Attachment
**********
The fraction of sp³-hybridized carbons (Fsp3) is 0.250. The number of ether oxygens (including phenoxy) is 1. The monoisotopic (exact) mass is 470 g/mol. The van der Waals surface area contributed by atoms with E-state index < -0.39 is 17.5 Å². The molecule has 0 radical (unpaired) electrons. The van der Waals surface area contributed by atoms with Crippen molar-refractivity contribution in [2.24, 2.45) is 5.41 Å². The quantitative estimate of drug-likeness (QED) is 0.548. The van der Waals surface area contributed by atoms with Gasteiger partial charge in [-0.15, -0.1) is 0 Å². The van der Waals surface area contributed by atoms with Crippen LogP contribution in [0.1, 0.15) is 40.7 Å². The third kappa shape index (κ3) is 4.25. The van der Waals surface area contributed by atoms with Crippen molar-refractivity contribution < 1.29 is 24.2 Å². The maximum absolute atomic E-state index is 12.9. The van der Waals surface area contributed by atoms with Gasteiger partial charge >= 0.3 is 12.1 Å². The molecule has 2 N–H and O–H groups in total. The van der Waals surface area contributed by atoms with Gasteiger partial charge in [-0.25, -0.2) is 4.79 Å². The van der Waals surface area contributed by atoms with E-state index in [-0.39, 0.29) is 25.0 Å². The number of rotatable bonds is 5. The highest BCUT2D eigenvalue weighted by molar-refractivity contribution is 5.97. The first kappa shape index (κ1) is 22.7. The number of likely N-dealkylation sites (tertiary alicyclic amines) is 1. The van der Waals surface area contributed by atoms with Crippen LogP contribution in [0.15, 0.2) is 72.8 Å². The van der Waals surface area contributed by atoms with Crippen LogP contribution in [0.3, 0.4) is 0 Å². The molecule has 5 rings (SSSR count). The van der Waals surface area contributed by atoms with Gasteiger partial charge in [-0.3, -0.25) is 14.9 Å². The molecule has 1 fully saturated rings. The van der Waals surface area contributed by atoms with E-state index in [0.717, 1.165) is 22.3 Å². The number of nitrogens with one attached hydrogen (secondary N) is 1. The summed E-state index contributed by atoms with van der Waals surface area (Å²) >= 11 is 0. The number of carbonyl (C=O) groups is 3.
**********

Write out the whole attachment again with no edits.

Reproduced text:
The fraction of sp³-hybridized carbons (Fsp3) is 0.250. The number of ether oxygens (including phenoxy) is 1. The monoisotopic (exact) mass is 470 g/mol. The van der Waals surface area contributed by atoms with E-state index < -0.39 is 17.5 Å². The molecule has 0 radical (unpaired) electrons. The van der Waals surface area contributed by atoms with Crippen molar-refractivity contribution in [2.24, 2.45) is 5.41 Å². The quantitative estimate of drug-likeness (QED) is 0.548. The van der Waals surface area contributed by atoms with Gasteiger partial charge in [-0.15, -0.1) is 0 Å². The van der Waals surface area contributed by atoms with Crippen LogP contribution in [0.1, 0.15) is 40.7 Å². The third kappa shape index (κ3) is 4.25. The van der Waals surface area contributed by atoms with Crippen molar-refractivity contribution < 1.29 is 24.2 Å². The maximum absolute atomic E-state index is 12.9. The van der Waals surface area contributed by atoms with Gasteiger partial charge >= 0.3 is 12.1 Å². The molecule has 2 N–H and O–H groups in total. The van der Waals surface area contributed by atoms with Gasteiger partial charge in [-0.25, -0.2) is 4.79 Å². The van der Waals surface area contributed by atoms with E-state index in [-0.39, 0.29) is 25.0 Å². The number of rotatable bonds is 5. The highest BCUT2D eigenvalue weighted by molar-refractivity contribution is 5.97. The first kappa shape index (κ1) is 22.7. The number of likely N-dealkylation sites (tertiary alicyclic amines) is 1. The van der Waals surface area contributed by atoms with Crippen LogP contribution in [0.15, 0.2) is 72.8 Å². The van der Waals surface area contributed by atoms with Crippen LogP contribution in [0.3, 0.4) is 0 Å². The molecule has 5 rings (SSSR count). The van der Waals surface area contributed by atoms with Gasteiger partial charge in [-0.3, -0.25) is 14.9 Å². The molecule has 1 fully saturated rings. The van der Waals surface area contributed by atoms with E-state index in [0.717, 1.165) is 22.3 Å². The number of nitrogens with one attached hydrogen (secondary N) is 1. The summed E-state index contributed by atoms with van der Waals surface area (Å²) >= 11 is 0. The number of carbonyl (C=O) groups is 3.